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Among chronic diseases that affect older adults, sarcopenia has largely flown under the radar, both in medical circles and on the regulatory front. This is somewhat amazing considering this condition could affect up to 50 percent of older adults.

Sarcopenia is the progressive loss of skeletal muscle that comes with aging and can lead to discreased mobility, frailty, and ultimately loss of physical function and independence for older adults.

Advancing the developments of treatments for this condition is one of the Alliance's primary goals. Our Aging in Motion Coalition works with the Food and Drug Administration, with the scientific community, the National Institutes of Health (NIH), the Food and Drug Administration (FDA), and Congressional policymakers to help improve functional strength and independence for a growing number of aging people.

To help you learn more about what's been going on in the sarcopenia research space, we are linking you to an interview with Roger A. Fielding, Ph.D., director of the Nutrition, Exercise Physiology and Sarcopenia Laboratory (NEPS) at the Jean Mayer USDA Human Nutrition Research Center on Aging at Tufts University in Boston, Mass. Dr. Fielding has extensive knowledge into the condition.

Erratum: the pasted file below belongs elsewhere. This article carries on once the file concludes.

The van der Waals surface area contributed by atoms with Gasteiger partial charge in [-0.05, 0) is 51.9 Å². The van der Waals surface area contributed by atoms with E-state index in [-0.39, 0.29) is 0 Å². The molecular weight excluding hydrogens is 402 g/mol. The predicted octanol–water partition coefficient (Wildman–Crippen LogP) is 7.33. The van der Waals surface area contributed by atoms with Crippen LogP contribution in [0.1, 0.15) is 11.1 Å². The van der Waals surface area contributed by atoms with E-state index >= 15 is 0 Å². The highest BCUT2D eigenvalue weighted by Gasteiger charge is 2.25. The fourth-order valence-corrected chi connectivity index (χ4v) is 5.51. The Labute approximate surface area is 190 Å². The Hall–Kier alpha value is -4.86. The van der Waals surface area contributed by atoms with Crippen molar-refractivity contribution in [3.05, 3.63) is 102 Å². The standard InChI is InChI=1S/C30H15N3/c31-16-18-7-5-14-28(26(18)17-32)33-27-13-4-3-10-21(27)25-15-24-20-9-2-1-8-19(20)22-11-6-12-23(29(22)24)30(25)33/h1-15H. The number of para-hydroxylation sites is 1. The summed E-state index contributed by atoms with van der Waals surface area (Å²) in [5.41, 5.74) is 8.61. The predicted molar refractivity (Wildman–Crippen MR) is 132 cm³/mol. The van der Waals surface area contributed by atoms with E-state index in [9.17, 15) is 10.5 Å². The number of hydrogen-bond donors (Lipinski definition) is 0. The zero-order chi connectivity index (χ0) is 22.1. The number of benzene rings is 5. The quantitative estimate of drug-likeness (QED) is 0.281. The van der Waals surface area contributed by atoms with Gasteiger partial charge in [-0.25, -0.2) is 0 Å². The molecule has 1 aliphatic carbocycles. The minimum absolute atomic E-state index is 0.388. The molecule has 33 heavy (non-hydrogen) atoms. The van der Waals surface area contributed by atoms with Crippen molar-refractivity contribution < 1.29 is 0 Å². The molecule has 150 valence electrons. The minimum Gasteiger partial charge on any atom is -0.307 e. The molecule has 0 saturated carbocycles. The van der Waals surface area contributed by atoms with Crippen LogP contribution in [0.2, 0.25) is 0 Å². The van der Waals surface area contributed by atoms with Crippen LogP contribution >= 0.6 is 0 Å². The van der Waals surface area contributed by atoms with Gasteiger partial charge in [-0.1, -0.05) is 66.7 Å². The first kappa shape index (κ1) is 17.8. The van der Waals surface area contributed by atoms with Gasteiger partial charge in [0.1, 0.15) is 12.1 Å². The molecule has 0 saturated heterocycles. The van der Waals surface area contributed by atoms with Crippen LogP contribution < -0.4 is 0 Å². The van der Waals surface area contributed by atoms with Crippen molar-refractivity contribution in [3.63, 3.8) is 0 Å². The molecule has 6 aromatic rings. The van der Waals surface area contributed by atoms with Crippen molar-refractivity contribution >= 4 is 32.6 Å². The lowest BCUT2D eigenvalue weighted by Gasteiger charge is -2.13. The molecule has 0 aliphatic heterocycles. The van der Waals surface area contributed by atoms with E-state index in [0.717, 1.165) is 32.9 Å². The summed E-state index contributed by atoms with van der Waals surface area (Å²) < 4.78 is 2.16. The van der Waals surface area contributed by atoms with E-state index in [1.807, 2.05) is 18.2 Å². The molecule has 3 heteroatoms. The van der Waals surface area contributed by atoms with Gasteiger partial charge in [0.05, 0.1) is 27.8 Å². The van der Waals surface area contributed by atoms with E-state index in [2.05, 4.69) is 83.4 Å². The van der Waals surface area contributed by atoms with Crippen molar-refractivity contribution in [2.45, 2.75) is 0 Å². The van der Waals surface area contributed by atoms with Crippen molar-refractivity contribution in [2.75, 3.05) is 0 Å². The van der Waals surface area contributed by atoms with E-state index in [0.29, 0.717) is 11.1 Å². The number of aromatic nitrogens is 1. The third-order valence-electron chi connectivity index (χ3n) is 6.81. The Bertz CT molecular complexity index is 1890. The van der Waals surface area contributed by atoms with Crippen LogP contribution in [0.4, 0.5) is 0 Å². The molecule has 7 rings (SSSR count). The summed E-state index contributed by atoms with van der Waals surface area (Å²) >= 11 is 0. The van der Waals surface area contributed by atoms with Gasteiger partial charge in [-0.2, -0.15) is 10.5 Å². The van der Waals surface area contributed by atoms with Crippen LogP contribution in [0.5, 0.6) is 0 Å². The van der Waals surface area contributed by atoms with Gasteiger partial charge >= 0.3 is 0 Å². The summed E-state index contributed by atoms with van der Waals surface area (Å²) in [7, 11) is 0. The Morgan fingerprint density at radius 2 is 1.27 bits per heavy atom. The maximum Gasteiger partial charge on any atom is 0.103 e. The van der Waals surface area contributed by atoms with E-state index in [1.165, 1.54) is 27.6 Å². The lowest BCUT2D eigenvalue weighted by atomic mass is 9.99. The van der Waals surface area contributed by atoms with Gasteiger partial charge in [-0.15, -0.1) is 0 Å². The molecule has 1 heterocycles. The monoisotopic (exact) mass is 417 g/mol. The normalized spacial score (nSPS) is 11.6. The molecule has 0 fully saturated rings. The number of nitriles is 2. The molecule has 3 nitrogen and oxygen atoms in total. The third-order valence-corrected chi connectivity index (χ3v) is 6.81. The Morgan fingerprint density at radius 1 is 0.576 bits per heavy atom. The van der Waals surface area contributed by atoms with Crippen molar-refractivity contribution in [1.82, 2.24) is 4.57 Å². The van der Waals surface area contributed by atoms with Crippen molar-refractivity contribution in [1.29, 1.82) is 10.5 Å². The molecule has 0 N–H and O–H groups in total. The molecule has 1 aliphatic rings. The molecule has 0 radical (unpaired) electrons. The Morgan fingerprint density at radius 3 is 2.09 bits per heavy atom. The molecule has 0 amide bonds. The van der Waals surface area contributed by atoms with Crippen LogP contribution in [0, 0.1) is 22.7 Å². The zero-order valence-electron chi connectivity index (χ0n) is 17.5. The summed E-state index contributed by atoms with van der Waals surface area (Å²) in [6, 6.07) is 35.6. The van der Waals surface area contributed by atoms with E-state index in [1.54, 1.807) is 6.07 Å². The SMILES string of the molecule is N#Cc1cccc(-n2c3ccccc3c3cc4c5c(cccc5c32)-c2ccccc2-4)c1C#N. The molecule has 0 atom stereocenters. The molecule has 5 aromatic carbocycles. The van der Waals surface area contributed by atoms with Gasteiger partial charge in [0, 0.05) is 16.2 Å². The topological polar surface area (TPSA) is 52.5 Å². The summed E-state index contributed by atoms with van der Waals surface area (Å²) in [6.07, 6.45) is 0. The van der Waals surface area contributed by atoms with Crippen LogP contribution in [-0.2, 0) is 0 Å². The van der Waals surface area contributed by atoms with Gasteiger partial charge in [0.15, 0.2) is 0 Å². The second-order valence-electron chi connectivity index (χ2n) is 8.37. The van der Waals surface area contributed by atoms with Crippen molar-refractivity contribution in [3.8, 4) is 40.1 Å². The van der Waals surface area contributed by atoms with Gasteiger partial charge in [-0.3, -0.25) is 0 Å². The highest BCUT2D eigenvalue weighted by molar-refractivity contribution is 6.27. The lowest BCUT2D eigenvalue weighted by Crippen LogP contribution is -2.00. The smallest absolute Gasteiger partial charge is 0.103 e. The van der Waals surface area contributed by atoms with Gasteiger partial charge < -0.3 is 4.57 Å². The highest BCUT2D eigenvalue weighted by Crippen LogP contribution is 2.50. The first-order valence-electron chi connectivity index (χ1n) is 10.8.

“Depending on whom you talk to, there hasn’t been a lot of penetration thus far,” says Dr. Fielding, who is a member of AIM’s Science Advisory Board. “What is most surprising is that if you ask a lot of doctors, they don’t know about it.”

Even more sobering, older adults don't know much about it either.

“Older patients need to know the problem they have getting up the stairs is because of loss of muscle,” he says. “They know about arthritis and high blood pressure, but they don’t know that loss of muscle function is not some normal consequence of aging.”

Not all is bad news, thankfully. Fielding says progress is being made on many fronts to advance research.

To read the entire interview, please go here.

To learn more about Dr. Fielding's work at Tufts, please watch the video below: